What to know today

  • That was a hard Wednesday.
  • Is the risk now an overreaction?
  • The rise and fall of $NVDA…

Spikes All Around

CPI, crude oil, and yields jumped.

Minutes from the Federal Open Market Committee meeting in March show that central bankers were already questioning whether progress on inflation had stalled.

By the time that news hit the tape the odds of a June rate cut had been reduced to approximately zero after another set of hotter-than-forecast Consumer Price Index data.

And crude oil was already surging on a Bloomberg report that US officials expect an attack by Iran on Israel in retaliation for Israel’s bombing of Iran’s embassy in Syria last week.

As we discussed in the April 5 StockPick Daily, geopolitical risk shows up in energy markets and the price of oil, with inflationary effects. It can also have broader deflationary impacts because of general disruptions to everyday life.

A wider Middle East conflict is one of three major geopolitical issues weighing on markets, along with the war wrought by Russia on Ukraine and China’s re-emergent designs on Taiwan.

The price of crude oil reversed a three-day slide on reports that Iran intends to attack Israel, adding to tensions in the Middle East.

Here’s what Bloomberg reported yesterday afternoon:

The US and its allies believe major missile or drone strikes by Iran or its proxies against military and government targets in Israel are imminent, in what would mark a significant widening of the six-month-old conflict, according to people familiar with the intelligence.

The generic front-month crude oil futures contract has gained more than 20 percent so far this year, with OPEC+ production cuts and continuing limits on output providing additional upside support.

Stocks were down across the board but closed off their lows, and yields spiked anew, with the 10-year US Treasury rising to 4.56 percent. This yield spike is worth monitoring. If it levels out and proceeds in a more orderly fashion stocks can also rise.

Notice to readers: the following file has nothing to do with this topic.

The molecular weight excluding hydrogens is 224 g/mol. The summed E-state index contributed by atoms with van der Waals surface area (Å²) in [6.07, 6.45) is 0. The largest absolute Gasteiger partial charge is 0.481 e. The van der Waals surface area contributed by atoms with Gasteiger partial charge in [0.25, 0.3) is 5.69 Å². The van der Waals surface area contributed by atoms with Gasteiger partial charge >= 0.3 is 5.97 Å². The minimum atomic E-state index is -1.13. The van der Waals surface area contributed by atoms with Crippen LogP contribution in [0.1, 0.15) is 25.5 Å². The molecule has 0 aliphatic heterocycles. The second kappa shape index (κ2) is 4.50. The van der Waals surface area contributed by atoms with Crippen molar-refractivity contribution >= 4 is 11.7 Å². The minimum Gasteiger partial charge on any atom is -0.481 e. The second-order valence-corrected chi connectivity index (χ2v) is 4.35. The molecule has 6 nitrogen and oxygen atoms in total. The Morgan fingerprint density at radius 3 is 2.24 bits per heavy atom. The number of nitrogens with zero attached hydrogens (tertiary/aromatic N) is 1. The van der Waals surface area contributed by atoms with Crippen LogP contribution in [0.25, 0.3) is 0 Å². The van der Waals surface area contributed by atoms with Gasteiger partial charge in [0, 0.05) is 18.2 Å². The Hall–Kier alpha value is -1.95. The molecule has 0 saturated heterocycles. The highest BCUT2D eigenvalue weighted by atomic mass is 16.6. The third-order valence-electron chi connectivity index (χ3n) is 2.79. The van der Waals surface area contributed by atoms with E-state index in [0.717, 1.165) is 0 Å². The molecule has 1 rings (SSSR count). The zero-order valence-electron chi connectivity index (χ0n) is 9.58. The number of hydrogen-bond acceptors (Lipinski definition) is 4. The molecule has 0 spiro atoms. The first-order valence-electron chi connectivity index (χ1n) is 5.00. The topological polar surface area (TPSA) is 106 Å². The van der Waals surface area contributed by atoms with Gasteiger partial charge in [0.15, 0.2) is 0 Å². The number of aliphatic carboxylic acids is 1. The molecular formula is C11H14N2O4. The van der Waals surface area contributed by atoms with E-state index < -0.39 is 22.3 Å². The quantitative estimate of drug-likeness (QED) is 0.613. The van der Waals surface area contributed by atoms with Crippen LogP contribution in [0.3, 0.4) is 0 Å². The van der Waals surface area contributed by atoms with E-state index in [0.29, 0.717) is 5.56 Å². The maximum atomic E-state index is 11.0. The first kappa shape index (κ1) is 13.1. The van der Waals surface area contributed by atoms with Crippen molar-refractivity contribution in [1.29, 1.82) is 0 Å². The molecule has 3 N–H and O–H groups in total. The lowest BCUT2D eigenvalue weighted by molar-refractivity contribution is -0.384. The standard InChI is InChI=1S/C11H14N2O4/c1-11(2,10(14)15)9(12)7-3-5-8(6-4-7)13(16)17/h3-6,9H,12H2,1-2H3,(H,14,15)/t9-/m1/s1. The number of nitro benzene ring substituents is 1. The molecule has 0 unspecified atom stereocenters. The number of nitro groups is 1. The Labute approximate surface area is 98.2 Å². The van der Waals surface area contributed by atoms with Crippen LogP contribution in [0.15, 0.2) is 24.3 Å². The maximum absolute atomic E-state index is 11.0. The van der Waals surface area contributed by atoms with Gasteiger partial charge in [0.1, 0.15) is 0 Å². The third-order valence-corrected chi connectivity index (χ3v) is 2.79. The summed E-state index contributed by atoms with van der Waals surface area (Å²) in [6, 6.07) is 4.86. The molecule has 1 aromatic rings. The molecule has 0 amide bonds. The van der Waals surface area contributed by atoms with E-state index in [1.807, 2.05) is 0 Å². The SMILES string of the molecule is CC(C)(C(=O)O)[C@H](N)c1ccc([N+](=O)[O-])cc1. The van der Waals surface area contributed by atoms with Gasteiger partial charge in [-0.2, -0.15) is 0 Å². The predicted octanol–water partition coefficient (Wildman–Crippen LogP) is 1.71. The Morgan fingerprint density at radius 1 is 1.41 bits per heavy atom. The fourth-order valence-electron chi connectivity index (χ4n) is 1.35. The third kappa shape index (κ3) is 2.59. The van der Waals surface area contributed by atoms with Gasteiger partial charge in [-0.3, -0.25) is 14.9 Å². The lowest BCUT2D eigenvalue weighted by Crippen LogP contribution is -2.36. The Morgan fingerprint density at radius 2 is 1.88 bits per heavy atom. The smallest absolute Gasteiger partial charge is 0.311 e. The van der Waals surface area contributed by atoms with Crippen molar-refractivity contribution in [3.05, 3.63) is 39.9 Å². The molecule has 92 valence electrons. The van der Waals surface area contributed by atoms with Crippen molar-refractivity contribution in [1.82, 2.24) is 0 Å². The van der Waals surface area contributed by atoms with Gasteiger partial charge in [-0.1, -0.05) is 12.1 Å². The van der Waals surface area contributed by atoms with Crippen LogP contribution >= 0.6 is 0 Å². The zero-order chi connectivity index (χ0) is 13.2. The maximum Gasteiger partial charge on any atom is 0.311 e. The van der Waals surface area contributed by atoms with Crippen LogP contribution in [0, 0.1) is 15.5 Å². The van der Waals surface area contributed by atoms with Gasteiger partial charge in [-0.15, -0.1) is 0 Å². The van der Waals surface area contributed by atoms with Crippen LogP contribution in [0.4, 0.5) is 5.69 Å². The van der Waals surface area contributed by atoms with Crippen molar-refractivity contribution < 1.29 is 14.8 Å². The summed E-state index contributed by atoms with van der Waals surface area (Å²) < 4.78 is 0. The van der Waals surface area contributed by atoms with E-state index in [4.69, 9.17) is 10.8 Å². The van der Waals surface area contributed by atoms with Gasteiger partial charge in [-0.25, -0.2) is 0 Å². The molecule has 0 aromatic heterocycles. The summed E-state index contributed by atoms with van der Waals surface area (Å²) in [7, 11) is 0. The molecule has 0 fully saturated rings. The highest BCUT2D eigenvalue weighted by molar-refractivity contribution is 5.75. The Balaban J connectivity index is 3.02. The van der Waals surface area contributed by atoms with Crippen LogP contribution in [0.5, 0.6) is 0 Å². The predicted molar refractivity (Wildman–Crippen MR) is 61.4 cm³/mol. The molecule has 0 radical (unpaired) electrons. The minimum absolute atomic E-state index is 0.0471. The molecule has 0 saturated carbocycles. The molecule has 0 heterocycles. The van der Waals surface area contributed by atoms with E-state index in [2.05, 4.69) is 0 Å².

Gold gave up some of its recent gains, but Bitcoin $BTC was up more than 1 percent during the 24 hours into the close on the New York Stock Exchange and looked to be closing in on the $70,000 level again.

Let’s hope this morning’s biggest news is the release of Producer Price Index data for March at 8:30 a.m. ET.

deep dive

Which Way From Here

Maybe a “do nothing” Fed is the thing for the moment.

“To the extent Fed officials underreacted to the January and February inflation readings,” wrote Nick Timiraos of The Wall Street Journal, “there is a greater risk that the hot inflation number for March could lead to an overreaction.”

Nick Timiraos has been referred to as “The Fed Whisperer” and “Chairman Timiraos” because of how close he’s seen to be to US central bankers.

It is safe to say, then, something like “the case for a rate cut in June has been derailed.”

It borders on click-baity, even desperate, to start throwing out suggestions that the next move by the Federal Open Market Committee could be a rate hike, which, as a matter of fact Larry Summers did do.

(At this stage we should note that Larry, for all his past efforts at saving the world, has been well off the mark with most of his post-pandemic-era forecasts.)

Both headline and core prices grew by 0.4 percent from February to March, in line with January to February but above forecasts of 0.3 percent on both counts.

Year-over-year headline inflation increased to 3.5 percent versus a median forecast of 3.4 percent, while core inflation was 3.8 percent versus a median forecast of 3.7 percent.